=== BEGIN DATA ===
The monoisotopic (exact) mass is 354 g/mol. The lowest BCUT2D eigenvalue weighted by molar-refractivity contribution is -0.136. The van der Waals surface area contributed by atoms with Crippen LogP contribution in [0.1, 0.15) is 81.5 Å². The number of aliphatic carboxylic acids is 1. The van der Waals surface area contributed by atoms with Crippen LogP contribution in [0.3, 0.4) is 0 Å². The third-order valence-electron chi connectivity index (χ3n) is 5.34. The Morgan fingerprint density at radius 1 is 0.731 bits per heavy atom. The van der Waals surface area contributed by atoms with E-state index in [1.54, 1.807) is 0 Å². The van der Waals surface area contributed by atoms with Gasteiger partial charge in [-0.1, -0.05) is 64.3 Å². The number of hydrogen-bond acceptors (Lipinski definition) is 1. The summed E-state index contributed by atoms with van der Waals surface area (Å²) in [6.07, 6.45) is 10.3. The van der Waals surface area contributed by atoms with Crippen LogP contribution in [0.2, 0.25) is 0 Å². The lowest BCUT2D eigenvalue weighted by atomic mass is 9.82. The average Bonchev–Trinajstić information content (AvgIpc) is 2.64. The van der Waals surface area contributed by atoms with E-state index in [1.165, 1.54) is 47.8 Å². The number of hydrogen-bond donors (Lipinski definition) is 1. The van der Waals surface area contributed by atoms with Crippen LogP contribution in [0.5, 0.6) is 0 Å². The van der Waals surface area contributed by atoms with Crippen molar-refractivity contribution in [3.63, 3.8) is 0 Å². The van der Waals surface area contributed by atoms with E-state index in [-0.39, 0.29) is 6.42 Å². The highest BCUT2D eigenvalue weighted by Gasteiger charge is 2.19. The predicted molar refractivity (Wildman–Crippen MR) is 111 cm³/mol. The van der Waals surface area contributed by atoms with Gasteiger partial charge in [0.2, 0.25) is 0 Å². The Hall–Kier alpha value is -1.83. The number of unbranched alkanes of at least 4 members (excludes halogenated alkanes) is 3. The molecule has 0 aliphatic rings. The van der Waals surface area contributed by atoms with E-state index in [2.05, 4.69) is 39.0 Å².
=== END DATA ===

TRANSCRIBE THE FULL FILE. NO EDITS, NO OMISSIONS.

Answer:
The monoisotopic (exact) mass is 354 g/mol. The lowest BCUT2D eigenvalue weighted by molar-refractivity contribution is -0.136. The van der Waals surface area contributed by atoms with Crippen LogP contribution in [0.1, 0.15) is 81.5 Å². The number of aliphatic carboxylic acids is 1. The van der Waals surface area contributed by atoms with Crippen LogP contribution in [0.3, 0.4) is 0 Å². The third-order valence-electron chi connectivity index (χ3n) is 5.34. The Morgan fingerprint density at radius 1 is 0.731 bits per heavy atom. The van der Waals surface area contributed by atoms with E-state index in [1.54, 1.807) is 0 Å². The van der Waals surface area contributed by atoms with Gasteiger partial charge in [-0.1, -0.05) is 64.3 Å². The number of hydrogen-bond acceptors (Lipinski definition) is 1. The summed E-state index contributed by atoms with van der Waals surface area (Å²) in [6.07, 6.45) is 10.3. The van der Waals surface area contributed by atoms with Crippen LogP contribution in [0.2, 0.25) is 0 Å². The lowest BCUT2D eigenvalue weighted by atomic mass is 9.82. The average Bonchev–Trinajstić information content (AvgIpc) is 2.64. The van der Waals surface area contributed by atoms with E-state index in [1.165, 1.54) is 47.8 Å². The number of hydrogen-bond donors (Lipinski definition) is 1. The van der Waals surface area contributed by atoms with Crippen LogP contribution in [0.5, 0.6) is 0 Å². The van der Waals surface area contributed by atoms with Crippen molar-refractivity contribution in [3.63, 3.8) is 0 Å². The van der Waals surface area contributed by atoms with E-state index in [-0.39, 0.29) is 6.42 Å². The highest BCUT2D eigenvalue weighted by Gasteiger charge is 2.19. The predicted molar refractivity (Wildman–Crippen MR) is 111 cm³/mol. The van der Waals surface area contributed by atoms with Gasteiger partial charge in [0.2, 0.25) is 0 Å². The Hall–Kier alpha value is -1.83. The number of unbranched alkanes of at least 4 members (excludes halogenated alkanes) is 3. The molecule has 0 aliphatic rings. The van der Waals surface area contributed by atoms with E-state index in [2.05, 4.69) is 39.0 Å².